Hydrodynamic characterization and performance of an autonomous benthic chamber for use in coastal systems
Limnol. Oceanogr. Methods 6:558-571 (2008) | DOI: 10.4319/lom.2008.6.558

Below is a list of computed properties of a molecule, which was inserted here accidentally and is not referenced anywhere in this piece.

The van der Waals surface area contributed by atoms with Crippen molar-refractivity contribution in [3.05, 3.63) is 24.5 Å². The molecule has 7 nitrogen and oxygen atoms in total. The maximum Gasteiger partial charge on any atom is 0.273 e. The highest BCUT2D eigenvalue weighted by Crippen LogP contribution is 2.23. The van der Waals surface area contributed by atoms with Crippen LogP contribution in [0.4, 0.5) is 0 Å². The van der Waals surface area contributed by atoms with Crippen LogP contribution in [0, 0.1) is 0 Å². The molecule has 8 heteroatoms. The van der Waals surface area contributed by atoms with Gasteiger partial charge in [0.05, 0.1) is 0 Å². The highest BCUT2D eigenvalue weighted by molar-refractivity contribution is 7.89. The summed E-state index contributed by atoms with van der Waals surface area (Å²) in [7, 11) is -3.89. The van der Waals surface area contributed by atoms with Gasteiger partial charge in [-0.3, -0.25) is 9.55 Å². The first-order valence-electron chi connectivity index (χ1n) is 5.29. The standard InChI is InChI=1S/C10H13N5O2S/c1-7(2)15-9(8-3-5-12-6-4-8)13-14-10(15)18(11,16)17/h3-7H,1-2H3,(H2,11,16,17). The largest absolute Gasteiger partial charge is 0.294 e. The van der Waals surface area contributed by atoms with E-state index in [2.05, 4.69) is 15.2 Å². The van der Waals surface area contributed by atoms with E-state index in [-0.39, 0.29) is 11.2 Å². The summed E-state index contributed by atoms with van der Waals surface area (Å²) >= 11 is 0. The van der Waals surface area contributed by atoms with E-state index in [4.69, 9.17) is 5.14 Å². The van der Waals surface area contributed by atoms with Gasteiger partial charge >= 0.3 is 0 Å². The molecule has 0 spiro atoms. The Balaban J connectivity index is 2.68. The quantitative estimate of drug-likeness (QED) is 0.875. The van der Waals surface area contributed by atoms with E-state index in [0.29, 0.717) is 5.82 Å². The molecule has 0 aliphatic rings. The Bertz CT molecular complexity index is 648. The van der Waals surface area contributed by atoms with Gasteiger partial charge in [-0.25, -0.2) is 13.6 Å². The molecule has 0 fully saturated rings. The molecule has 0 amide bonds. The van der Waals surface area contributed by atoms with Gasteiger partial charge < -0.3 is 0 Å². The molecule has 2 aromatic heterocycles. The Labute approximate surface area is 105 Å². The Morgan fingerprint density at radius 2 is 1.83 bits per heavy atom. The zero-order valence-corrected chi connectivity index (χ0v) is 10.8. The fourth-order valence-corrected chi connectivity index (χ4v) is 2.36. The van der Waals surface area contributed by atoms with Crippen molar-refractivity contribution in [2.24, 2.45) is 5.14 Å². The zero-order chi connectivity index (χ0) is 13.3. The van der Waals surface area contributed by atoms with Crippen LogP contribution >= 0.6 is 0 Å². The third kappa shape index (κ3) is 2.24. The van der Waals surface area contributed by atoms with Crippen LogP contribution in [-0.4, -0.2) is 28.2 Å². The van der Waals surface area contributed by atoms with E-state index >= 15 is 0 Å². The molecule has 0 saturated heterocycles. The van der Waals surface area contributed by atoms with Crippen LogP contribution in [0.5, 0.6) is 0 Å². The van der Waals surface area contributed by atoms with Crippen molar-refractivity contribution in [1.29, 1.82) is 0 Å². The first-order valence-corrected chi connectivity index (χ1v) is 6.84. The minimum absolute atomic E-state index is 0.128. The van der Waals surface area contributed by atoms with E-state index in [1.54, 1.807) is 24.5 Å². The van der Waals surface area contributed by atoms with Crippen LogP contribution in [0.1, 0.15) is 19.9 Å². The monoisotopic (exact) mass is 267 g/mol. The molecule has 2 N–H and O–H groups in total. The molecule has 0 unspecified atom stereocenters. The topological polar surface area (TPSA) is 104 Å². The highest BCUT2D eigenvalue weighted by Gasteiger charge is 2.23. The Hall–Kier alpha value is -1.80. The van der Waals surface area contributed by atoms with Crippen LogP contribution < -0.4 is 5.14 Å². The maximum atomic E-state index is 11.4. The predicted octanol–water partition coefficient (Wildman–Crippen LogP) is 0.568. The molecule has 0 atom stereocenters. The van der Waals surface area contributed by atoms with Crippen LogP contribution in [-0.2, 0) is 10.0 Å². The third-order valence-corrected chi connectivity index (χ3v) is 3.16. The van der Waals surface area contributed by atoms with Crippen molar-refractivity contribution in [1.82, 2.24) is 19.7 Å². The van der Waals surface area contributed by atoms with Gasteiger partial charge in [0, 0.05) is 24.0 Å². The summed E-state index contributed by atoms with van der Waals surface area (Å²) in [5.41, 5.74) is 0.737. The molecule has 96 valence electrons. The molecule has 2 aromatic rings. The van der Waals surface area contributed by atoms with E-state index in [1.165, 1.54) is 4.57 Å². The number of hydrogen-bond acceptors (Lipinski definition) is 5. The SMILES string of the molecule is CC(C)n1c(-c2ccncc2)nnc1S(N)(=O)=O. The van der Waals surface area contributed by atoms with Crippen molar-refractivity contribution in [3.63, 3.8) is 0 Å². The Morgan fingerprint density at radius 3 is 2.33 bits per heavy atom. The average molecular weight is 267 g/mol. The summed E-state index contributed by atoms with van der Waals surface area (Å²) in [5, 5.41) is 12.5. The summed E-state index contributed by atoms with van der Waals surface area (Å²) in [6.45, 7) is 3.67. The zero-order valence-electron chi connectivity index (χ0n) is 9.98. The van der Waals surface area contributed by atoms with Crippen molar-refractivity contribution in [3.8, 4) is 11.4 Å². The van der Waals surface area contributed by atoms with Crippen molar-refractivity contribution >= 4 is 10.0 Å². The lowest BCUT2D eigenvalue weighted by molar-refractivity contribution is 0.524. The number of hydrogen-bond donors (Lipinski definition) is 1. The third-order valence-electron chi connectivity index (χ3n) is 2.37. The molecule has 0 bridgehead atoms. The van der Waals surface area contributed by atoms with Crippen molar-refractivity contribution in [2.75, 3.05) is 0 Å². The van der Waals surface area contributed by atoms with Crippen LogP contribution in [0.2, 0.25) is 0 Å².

ABSTRACT: A benthic chamber (covering 5030 cm2 of seafloor) with real-time control of sampling and sensor data transmission has been developed for studying benthic fluxes in coastal sediments. Enclosed water is stirred by three submersible centrifugal pumps, which are connected to power circuits that regulate their input voltage, and thus, the current velocity inside the chamber. The complete mixing of the incubated water is achieved within 4 min. The 3-D velocity field and the distribution of the diffusive boundary layer (DBL) inside the chamber were characterized at different pump rates in a laboratory tank with a bottom layer of sediment or a false bottom supporting alabaster dissolution plates. Two different outlet devices from the pumps were tested. For the one finally selected, averaged tangential velocities at 5 cm above the bottom ranged from 2.0 cm s-1 to 4.8 cm s-1, depending on the voltage applied to the pumps, providing averaged DBL thicknesses that ranged from 125 µm to 279 µm. Average tangential velocity and average DBL thickness were found to correlate according to: VH = 615 × [DBL]-1.02 (R2 = 0.97). Successful field chamber measurements were performed in two shallow coastal systems: Ría de Vigo (NW Spain) and Bay of Cádiz (SW Spain).